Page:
Using Medical Marijuana for PTSD Proves Tough for Veterans

Medical marijuana is a big deal these days. PTSD has been a big deal for quite some time. Veterans have long turned to recreational drugs, marijuana included, to self-medicate for PTSD. With more states allowing their citizens to be prescribed marijuana for medicinal purposes — up to 21 and Washington, D.C. — a growing number of veterans can now legally get their hands on marijuana. The question, though, is how does the VA react when veterans disclose their legal us of medical marijuana for PTSD?

Does the VA Permit Marijuana Use?

Michael Krawitz, the president of Veterans for Medical Marijuana Access, has indicated that the VA is forcing veterans to choose between their prescription narcotics—such as Vicodin, Oxycontin and Percocet—or their marijuana. Krawitz does not view that as a proper ultimatum, saying that “[the use of marijuana alone] certainly is not a replacement for somebody’s narcotic pain medication.”

The rub is that VA doctors are not allowed to recommend medical marijuana to their patients. However, there is no specific rule that says their patients cannot participate in the state marijuana programs. Additionally, veterans who are receiving monetary benefits from the VA cannot have the benefits taken away, but their treatment could be altered as a result.

When a veteran is prescribed narcotic painkillers they are required to sign an opioid pain care agreement, thus consenting to a urine, saliva or blood test. This test is to ensure that the veteran is actually taking the drugs, not taking too much and taking with enough regularity that they could not be supplying the drugs to someone else. Though obviously the test can show if someone is using marijuana.

At present the VA does not actually track the number of veterans that are reporting medicinal marijuana. And even if the numbers were known, it certainly would not include the veterans who simply are reluctant to tell their doctors.

Though the VA is saying that it is the individual doctor’s choice to make the veterans choose one over the other, Krawitz says that when presented with a choice, many vets are opting to stick with marijuana. Though people can react differently, narcotics can cause one to be jittery, unpredictable and reactive, while marijuana tends to cause someone to be more subdued.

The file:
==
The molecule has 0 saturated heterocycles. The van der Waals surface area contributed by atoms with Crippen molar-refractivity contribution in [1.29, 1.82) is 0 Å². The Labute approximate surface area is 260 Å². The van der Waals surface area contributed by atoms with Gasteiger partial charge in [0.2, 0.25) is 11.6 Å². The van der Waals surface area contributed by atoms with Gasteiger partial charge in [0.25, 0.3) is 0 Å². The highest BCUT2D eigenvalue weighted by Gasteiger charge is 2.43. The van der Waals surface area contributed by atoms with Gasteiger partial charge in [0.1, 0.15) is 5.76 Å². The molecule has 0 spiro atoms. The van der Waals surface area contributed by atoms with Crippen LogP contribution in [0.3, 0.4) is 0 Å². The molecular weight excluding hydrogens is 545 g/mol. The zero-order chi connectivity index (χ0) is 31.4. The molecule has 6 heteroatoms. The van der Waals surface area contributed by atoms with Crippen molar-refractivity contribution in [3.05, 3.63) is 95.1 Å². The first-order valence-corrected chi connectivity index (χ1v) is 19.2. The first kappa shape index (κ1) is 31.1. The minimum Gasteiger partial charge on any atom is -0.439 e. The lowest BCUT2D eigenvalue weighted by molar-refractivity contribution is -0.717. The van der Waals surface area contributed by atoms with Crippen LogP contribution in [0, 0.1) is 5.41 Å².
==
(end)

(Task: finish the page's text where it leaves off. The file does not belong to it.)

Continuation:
Does Medical Marijuana for PTSD Actually Help?

Though I said veterans have been self-medicating for years, and more like decades, the medical community itself is not clear yet on the value of marijuana to treat PTSD. The University of Arizona is close to receiving the green light on a study of how medical marijuana affects veterans with the condition.

The study was proposed three years ago. It first got the stamp of approval from the FDA in 2011. Earlier this year it got its second okay from the Public Health Service of the Department of Health & Human Services. Now it is just waiting for the go ahead from the DEA.

The plan is for the study to examine 50 veterans with moderate to severe symptoms of PTSD over the course of 10 weeks. The marijuana would come from the only federal marijuana farm, located at the University of Mississippi. The participants would receive varying amounts of THC, the active ingredient in marijuana.

At present only six states specifically list PTSD as a qualifying condition to receive medical marijuana: Connecticut, Delaware, Maine, Nevada, New Mexico and Oregon. With no federal medical marijuana law, Krawitz said, “state laws are the only way to protect veterans’ access to cannabis.”

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